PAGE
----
Classic Holiday Fruitcake (Raw)

raw vegan fruit cake slice a gluten-free and refined sugar-free recipe

5 from 1 review

A raw vegan, gluten-free, and refined sugar-free twist on a holiday classic. This wholesome no-bake fruitcake is moist, sticky, and sweet, and full of flavor.



  • 1 cup pitted dates, soaked in hot water for at least 1 hour, then strained (discard the water)
  • 2 cups raisins
  • 1 ¾ cups almond meal*
  • ¼ cup hazelnut meal*
  • ¼ cup brazil nut meal*
  • ½ cup fruit-sweetened orange marmalade (I used St. Dalfour)
  • ½ cup diced dried prunes
  • ¼ cup pine nuts
  • 1 tbsp cinnamon
  • ½ tsp allspice
  • ½ tsp almond extract

Optional Toppings:

  • dried coconut milk powder for dusting, date syrup (or coconut syrup) for caramel sauce drizzle, extra pine nuts for garnish


  1. Process all cake ingredients together in a food processor into a sticky uniform mixture (it should have a bit of a crumb to it -- careful not to over-process into a paste).
  2. Line a small bread loaf (or a dish of a similar size -- the one I used here is roughly 4" x 6") with parchment paper. Transfer the prepared cake mixture into the pan and press down with the back of a spoon so that it molds to the shape of the pan. Cover with another piece of parchment paper and press down some more with a flat-bottomed object (like another container) to compact the cake into the pan as much as possible.
  3. Freeze overnight (or for at least 6 hours) to set.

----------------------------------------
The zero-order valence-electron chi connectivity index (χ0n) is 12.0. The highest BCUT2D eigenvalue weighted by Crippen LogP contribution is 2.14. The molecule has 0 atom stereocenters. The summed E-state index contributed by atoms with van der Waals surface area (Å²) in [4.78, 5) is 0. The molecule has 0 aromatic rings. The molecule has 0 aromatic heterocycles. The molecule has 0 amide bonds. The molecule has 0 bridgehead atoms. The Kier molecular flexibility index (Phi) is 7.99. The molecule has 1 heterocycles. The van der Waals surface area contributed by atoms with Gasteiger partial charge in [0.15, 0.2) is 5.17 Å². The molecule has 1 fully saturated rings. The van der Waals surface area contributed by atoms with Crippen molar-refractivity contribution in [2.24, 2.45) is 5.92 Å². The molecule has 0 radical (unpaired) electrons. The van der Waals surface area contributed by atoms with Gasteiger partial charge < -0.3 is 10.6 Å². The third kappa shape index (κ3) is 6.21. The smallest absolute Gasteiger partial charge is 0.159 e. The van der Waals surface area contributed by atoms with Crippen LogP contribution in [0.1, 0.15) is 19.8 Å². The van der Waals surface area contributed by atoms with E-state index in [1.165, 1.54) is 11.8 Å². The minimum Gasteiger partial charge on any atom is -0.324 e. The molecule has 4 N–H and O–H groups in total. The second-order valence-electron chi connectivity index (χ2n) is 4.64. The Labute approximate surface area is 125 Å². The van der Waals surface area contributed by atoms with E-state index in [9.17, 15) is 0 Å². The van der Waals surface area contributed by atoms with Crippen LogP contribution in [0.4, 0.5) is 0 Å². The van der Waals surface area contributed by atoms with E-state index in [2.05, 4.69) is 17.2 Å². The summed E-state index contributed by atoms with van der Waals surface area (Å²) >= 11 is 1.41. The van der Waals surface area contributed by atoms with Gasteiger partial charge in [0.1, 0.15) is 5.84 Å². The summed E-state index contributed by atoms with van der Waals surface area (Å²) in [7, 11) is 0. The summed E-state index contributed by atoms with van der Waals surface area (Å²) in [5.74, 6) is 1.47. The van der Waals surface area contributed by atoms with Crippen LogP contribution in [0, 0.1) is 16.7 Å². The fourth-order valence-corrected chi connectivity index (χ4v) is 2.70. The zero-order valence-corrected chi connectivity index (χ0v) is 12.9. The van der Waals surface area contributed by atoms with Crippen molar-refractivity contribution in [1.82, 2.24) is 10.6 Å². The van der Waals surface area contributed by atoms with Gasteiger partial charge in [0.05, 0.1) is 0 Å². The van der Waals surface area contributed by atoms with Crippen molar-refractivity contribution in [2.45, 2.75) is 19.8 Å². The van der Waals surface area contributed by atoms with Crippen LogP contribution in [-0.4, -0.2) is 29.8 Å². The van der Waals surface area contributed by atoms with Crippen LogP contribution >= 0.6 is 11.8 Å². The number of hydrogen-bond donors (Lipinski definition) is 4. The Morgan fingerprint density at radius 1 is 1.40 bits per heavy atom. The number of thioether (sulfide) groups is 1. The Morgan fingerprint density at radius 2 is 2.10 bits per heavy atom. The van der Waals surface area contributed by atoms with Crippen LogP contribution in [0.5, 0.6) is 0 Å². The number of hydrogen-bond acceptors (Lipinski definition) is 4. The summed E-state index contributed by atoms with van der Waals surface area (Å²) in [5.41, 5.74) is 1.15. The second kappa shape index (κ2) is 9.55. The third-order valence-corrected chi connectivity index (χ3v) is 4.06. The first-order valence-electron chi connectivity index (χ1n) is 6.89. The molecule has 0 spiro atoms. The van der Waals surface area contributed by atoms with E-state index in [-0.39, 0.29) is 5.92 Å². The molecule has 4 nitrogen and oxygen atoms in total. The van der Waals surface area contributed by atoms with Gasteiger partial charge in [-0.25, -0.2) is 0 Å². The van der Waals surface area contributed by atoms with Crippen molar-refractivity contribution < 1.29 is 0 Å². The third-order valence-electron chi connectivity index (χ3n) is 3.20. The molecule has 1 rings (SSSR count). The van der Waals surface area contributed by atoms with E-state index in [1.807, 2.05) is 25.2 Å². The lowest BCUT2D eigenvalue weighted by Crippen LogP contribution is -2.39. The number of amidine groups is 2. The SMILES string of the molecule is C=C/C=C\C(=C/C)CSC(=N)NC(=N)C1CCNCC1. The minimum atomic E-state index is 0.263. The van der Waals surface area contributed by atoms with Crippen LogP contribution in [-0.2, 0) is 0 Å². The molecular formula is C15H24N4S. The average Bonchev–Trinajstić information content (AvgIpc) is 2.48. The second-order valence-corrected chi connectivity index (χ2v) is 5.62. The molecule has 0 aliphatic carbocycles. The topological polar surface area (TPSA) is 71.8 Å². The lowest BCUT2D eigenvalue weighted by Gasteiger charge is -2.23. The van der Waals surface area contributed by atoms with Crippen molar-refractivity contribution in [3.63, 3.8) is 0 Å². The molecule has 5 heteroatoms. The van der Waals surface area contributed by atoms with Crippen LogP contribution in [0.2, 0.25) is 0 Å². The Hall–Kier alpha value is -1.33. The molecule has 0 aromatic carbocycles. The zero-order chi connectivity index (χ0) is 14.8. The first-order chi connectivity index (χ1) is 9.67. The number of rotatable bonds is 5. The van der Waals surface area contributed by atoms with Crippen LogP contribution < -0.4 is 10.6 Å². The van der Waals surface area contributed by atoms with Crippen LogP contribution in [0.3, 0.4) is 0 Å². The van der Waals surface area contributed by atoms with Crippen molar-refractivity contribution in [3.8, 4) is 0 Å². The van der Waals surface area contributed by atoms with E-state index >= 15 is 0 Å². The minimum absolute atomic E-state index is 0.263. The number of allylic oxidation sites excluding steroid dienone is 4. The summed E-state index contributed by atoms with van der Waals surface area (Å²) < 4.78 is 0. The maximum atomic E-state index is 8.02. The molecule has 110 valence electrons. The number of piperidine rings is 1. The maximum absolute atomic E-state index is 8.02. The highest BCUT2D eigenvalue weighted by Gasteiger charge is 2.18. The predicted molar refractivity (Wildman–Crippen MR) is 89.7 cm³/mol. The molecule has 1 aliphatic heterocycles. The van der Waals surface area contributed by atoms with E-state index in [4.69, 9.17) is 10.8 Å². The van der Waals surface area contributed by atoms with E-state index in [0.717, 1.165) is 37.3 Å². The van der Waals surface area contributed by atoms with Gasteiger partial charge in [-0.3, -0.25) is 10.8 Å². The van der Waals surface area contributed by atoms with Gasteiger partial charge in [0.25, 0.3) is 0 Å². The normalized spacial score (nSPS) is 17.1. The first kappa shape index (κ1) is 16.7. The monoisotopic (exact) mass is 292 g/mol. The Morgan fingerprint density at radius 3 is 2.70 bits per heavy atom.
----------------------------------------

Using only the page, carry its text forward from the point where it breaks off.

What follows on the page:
4. When ready to serve, remove from pan, dust with coconut milk, drizzle with caramel syrup, and garnish to your liking. Thaw out on the counter slightly (10 mins or so), slice and serve. Store leftovers in the freezer.


*If you can't find nut meal for sale at the shops (usually can be found in bulk food shops, health food stores or aisles, or sometimes in the regular baking section), you can make your own nut meal by grinding nuts down in the food processor to a very fine consistency. Just be careful not to over-process the nuts into a nut butter! :) On average 1 cup of nuts grinds down to about ¼ cup meal. You can also substitute other nuts if almonds, hazelnuts, or brazil nuts aren't available, for example (I just chose those for their flavor, and because that's what was accessible, but other flavorful nuts like pecans or pistachios, for example, would work well too). Note: if you need more assistance with making your own nut flours, there's a detailed chapter on the subject in my book Unconventional Treats with further information.